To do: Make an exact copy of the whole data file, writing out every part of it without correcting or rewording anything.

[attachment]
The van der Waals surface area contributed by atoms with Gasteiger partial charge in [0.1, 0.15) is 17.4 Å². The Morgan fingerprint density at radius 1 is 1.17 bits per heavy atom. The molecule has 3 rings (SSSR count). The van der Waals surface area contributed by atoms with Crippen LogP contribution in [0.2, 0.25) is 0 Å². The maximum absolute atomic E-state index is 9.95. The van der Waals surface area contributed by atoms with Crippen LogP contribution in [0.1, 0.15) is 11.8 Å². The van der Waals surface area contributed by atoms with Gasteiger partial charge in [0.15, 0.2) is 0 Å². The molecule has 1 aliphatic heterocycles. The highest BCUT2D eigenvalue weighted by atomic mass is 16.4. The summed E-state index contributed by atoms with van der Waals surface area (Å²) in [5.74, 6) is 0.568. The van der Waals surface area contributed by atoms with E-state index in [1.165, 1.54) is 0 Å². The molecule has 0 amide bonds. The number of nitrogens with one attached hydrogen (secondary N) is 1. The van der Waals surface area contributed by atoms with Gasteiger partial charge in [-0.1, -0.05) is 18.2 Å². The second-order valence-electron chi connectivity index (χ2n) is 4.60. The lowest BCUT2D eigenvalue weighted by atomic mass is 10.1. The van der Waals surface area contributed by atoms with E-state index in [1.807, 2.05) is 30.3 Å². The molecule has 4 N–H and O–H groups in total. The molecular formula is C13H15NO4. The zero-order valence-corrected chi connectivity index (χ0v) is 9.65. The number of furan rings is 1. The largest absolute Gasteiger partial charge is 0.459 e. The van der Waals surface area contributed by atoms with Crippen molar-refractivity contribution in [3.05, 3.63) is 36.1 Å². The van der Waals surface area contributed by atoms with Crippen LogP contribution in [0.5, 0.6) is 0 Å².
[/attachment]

The van der Waals surface area contributed by atoms with Gasteiger partial charge in [0.1, 0.15) is 17.4 Å². The Morgan fingerprint density at radius 1 is 1.17 bits per heavy atom. The molecule has 3 rings (SSSR count). The van der Waals surface area contributed by atoms with Crippen LogP contribution in [0.2, 0.25) is 0 Å². The maximum absolute atomic E-state index is 9.95. The van der Waals surface area contributed by atoms with Crippen LogP contribution in [0.1, 0.15) is 11.8 Å². The van der Waals surface area contributed by atoms with Gasteiger partial charge in [0.15, 0.2) is 0 Å². The molecule has 1 aliphatic heterocycles. The highest BCUT2D eigenvalue weighted by atomic mass is 16.4. The summed E-state index contributed by atoms with van der Waals surface area (Å²) in [5.74, 6) is 0.568. The van der Waals surface area contributed by atoms with E-state index in [1.165, 1.54) is 0 Å². The molecule has 0 amide bonds. The number of nitrogens with one attached hydrogen (secondary N) is 1. The van der Waals surface area contributed by atoms with Gasteiger partial charge in [-0.1, -0.05) is 18.2 Å². The second-order valence-electron chi connectivity index (χ2n) is 4.60. The lowest BCUT2D eigenvalue weighted by atomic mass is 10.1. The van der Waals surface area contributed by atoms with E-state index in [1.807, 2.05) is 30.3 Å². The molecule has 4 N–H and O–H groups in total. The molecular formula is C13H15NO4. The zero-order valence-corrected chi connectivity index (χ0v) is 9.65. The number of furan rings is 1. The largest absolute Gasteiger partial charge is 0.459 e. The van der Waals surface area contributed by atoms with Crippen molar-refractivity contribution in [3.05, 3.63) is 36.1 Å². The van der Waals surface area contributed by atoms with Crippen LogP contribution in [0.5, 0.6) is 0 Å².